The country accused an exhibition at the National Museum of Antiquities in Leiden of “falsifying history” with an “Afrocentric” approach.
Egyptian authorities have banned a Dutch museum from excavating a necropolis in response to an exhibition portraying African-American artists as rulers of ancient Egypt.
The country accused the Leiden National Museum of Antiquities (RMO) of “falsify history” with a “Afrocentric” approach” at his exhibition ‘Kemet. Egypt in Hip Hop, Jazz, Soul and Funk’, reports NRC citing an email sent by the head of Foreign Missions of the Egyptian Antiquities Service.
The exhibition, inaugurated at the end of April, shows various Egyptian historical figures represented by a series of African-American starswhich includes Beyonce and Rihanna as Queen Nefertiti, rapper Nas as Tutankhamun, and actor Eddie Murphy as Ramses.
In this context, the Egyptian antiquities authorities have prohibited the presence of Dutch archaeologists in the Sakkara cemetery, located near Cairo, where the museum had been conducting excavations since 1975.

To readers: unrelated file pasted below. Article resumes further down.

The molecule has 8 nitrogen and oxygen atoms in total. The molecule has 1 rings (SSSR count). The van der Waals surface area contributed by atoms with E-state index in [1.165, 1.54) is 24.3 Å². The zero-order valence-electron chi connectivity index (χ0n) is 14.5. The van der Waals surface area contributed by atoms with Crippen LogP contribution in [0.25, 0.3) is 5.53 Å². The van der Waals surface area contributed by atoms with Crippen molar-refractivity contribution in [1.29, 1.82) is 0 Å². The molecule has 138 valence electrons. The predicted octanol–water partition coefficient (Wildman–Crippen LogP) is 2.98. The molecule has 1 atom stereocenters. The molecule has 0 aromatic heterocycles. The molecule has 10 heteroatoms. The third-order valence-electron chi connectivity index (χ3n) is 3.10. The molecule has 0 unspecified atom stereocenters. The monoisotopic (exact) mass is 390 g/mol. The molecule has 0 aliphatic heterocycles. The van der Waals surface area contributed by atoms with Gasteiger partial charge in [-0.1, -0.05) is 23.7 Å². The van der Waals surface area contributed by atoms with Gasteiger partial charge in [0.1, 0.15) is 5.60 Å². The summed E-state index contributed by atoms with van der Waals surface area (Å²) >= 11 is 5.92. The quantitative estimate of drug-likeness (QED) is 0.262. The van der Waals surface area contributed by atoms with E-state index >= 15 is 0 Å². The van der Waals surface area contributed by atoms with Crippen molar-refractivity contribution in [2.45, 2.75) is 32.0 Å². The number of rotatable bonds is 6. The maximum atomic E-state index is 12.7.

Appropriation of Egyptian culture
Shortly after its opening, the exhibition received a wave of backlash on social media, with accusations of participating in the appropriation of Egyptian culture. In response, the museum released a statement arguing that the exhibition explores ancient civilization through jazz, soul and funk music to “showcase and understand ancient Egyptian representation and messages in the music of black artists.”
In addition, they defended that the exhibition “analyzes how ancient Egypt has been studied from Eurocentric and Afrocentric perspectives”, through objects and elements of music that “reveal biases in historiography and counteract racism against blacks”.
The director of the RMO, Wim Weijland, regretted the ban on his specialists and rejected the “inappropriate” accusation of falsify history.
“This exposure has been done with great care. Scientists do not accuse each other in this way. Therefore, I want that qualification removed,” he said.
Likewise, curator Daniel Soliman, who worked on the exhibition, said he was surprised by the response from Cairo, since no Egyptian representative has visited it.
“Egypt can run the dig however they want, because it’s their country, but their reason for doing this is wrong. No one has come to see the exhibit, and no one from the Antiquities Service has contacted us about its contents. All the riot comes from images taken out of context“, he expressed.